It was unfair—he was mad so he swore some more. He hadn’t even seen whatever it was that caused the puncture—it had come out of nowhere to disrupt his agenda and timeline. He kicked what remained of the tire. He paced back and forth. His carefully constructed plans were now ruined.
But I still think about you
And wonder where you are
Can you see me from some place
Up there among the stars?
Life is like that, isn't it? It slows us down from time to time so we have a chance to assess or adjust our direction. We can be coasting along on cruise control when a flat-tire or sharp curve in the road causes us to pressure the brakes.
It can be anything. A distressed phone call from hundreds of miles away; a courageous battle against cancer; an unfolding tragedy we have no control over; a media report about disturbing societal trends; a lightning strike that sizzles junction boxes and knocks out all electronics; a corporate decision made behind closed doors; governmental ineptitude in handling the rudimentary basics of Economics 101.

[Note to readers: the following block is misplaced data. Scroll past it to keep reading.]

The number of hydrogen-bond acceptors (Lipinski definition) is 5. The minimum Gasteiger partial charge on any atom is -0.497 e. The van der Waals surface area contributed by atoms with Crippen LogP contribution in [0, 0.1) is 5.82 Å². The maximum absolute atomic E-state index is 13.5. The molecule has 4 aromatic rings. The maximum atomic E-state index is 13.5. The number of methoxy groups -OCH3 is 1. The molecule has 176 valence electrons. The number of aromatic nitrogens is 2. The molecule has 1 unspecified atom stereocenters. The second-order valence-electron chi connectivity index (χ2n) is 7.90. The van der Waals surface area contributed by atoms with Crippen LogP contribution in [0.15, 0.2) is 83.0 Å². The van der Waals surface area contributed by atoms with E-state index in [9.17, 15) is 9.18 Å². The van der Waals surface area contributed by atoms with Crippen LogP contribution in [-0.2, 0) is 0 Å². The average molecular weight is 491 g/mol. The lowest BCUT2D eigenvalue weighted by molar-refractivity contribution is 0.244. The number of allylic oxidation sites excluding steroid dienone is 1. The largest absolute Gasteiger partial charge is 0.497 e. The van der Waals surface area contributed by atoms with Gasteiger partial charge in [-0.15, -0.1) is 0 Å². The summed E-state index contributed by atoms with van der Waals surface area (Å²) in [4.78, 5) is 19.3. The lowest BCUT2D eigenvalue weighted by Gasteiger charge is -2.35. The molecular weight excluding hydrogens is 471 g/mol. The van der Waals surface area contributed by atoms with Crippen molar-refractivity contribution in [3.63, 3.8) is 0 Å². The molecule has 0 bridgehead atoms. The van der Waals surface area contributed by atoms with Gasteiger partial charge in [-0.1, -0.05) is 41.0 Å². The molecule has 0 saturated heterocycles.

Our attitudes tend to drift, requiring us to recalibrate them to timeless truth. The wise response to potholes or winding roads is to take stock of what is truly important. We should measure our connection to family and friends; we should contemplate our spiritual dimension. Pauses in the traffic jams of our lives can be meditative moments for us to reflect on the deeper meaning of commonplace events or circumstances.
There are no accidents or coincidences. Twists in the road are designed to promote healthy self-examination that results in positive action.
The bad news is that we can be pigheaded, so sometimes it takes a near disaster for us to explore our relationship with our Maker; the good news is that nasty turns can be the catalyst for even hardened skeptics and agnostics to become introspective about the mysteries of God.